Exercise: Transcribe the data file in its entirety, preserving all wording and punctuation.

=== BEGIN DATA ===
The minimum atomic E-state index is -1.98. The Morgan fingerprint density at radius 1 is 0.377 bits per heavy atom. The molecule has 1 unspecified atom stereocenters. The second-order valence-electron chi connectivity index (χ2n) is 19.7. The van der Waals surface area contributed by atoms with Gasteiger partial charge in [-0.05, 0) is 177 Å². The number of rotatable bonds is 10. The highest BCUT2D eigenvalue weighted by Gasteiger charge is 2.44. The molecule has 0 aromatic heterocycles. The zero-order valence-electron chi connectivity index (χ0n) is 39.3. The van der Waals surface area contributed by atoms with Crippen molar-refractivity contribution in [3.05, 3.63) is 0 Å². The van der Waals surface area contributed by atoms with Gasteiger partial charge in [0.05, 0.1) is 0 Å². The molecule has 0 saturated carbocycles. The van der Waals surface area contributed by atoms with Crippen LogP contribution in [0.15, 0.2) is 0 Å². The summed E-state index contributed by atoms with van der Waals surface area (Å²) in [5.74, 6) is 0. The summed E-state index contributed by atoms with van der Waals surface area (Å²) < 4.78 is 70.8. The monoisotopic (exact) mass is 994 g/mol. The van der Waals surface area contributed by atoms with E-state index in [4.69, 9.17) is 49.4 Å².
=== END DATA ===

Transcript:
The minimum atomic E-state index is -1.98. The Morgan fingerprint density at radius 1 is 0.377 bits per heavy atom. The molecule has 1 unspecified atom stereocenters. The second-order valence-electron chi connectivity index (χ2n) is 19.7. The van der Waals surface area contributed by atoms with Gasteiger partial charge in [-0.05, 0) is 177 Å². The number of rotatable bonds is 10. The highest BCUT2D eigenvalue weighted by Gasteiger charge is 2.44. The molecule has 0 aromatic heterocycles. The zero-order valence-electron chi connectivity index (χ0n) is 39.3. The van der Waals surface area contributed by atoms with Crippen molar-refractivity contribution in [3.05, 3.63) is 0 Å². The van der Waals surface area contributed by atoms with Gasteiger partial charge in [0.05, 0.1) is 0 Å². The molecule has 0 saturated carbocycles. The van der Waals surface area contributed by atoms with Crippen LogP contribution in [0.15, 0.2) is 0 Å². The summed E-state index contributed by atoms with van der Waals surface area (Å²) in [5.74, 6) is 0. The summed E-state index contributed by atoms with van der Waals surface area (Å²) < 4.78 is 70.8. The monoisotopic (exact) mass is 994 g/mol. The van der Waals surface area contributed by atoms with E-state index in [4.69, 9.17) is 49.4 Å².